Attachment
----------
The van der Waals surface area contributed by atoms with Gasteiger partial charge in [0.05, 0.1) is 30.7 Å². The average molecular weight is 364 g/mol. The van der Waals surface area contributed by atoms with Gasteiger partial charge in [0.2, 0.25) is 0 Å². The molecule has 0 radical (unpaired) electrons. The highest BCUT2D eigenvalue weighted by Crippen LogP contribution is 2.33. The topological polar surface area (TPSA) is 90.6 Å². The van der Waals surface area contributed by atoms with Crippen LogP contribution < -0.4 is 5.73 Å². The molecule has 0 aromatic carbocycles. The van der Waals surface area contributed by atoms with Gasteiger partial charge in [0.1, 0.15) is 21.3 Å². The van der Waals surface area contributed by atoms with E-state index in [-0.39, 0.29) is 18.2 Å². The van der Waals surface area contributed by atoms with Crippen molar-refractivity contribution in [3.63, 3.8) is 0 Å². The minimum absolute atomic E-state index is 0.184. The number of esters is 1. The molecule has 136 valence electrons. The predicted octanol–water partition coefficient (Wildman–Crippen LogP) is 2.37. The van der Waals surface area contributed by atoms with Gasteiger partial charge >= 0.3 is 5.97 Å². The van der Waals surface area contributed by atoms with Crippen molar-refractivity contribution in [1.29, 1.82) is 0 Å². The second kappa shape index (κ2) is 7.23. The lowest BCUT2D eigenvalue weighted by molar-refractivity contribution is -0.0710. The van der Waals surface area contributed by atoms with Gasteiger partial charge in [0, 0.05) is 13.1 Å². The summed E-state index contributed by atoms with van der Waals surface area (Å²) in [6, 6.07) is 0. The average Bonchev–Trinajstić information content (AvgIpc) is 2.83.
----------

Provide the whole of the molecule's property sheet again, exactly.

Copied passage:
The van der Waals surface area contributed by atoms with Gasteiger partial charge in [0.05, 0.1) is 30.7 Å². The average molecular weight is 364 g/mol. The van der Waals surface area contributed by atoms with Gasteiger partial charge in [0.2, 0.25) is 0 Å². The molecule has 0 radical (unpaired) electrons. The highest BCUT2D eigenvalue weighted by Crippen LogP contribution is 2.33. The topological polar surface area (TPSA) is 90.6 Å². The van der Waals surface area contributed by atoms with Crippen LogP contribution < -0.4 is 5.73 Å². The molecule has 0 aromatic carbocycles. The van der Waals surface area contributed by atoms with Gasteiger partial charge in [0.1, 0.15) is 21.3 Å². The van der Waals surface area contributed by atoms with E-state index in [-0.39, 0.29) is 18.2 Å². The van der Waals surface area contributed by atoms with Crippen molar-refractivity contribution in [3.63, 3.8) is 0 Å². The minimum absolute atomic E-state index is 0.184. The number of esters is 1. The molecule has 136 valence electrons. The predicted octanol–water partition coefficient (Wildman–Crippen LogP) is 2.37. The van der Waals surface area contributed by atoms with Gasteiger partial charge >= 0.3 is 5.97 Å². The van der Waals surface area contributed by atoms with Crippen molar-refractivity contribution in [1.29, 1.82) is 0 Å². The second kappa shape index (κ2) is 7.23. The lowest BCUT2D eigenvalue weighted by molar-refractivity contribution is -0.0710. The van der Waals surface area contributed by atoms with Gasteiger partial charge in [0, 0.05) is 13.1 Å². The summed E-state index contributed by atoms with van der Waals surface area (Å²) in [6, 6.07) is 0. The average Bonchev–Trinajstić information content (AvgIpc) is 2.83.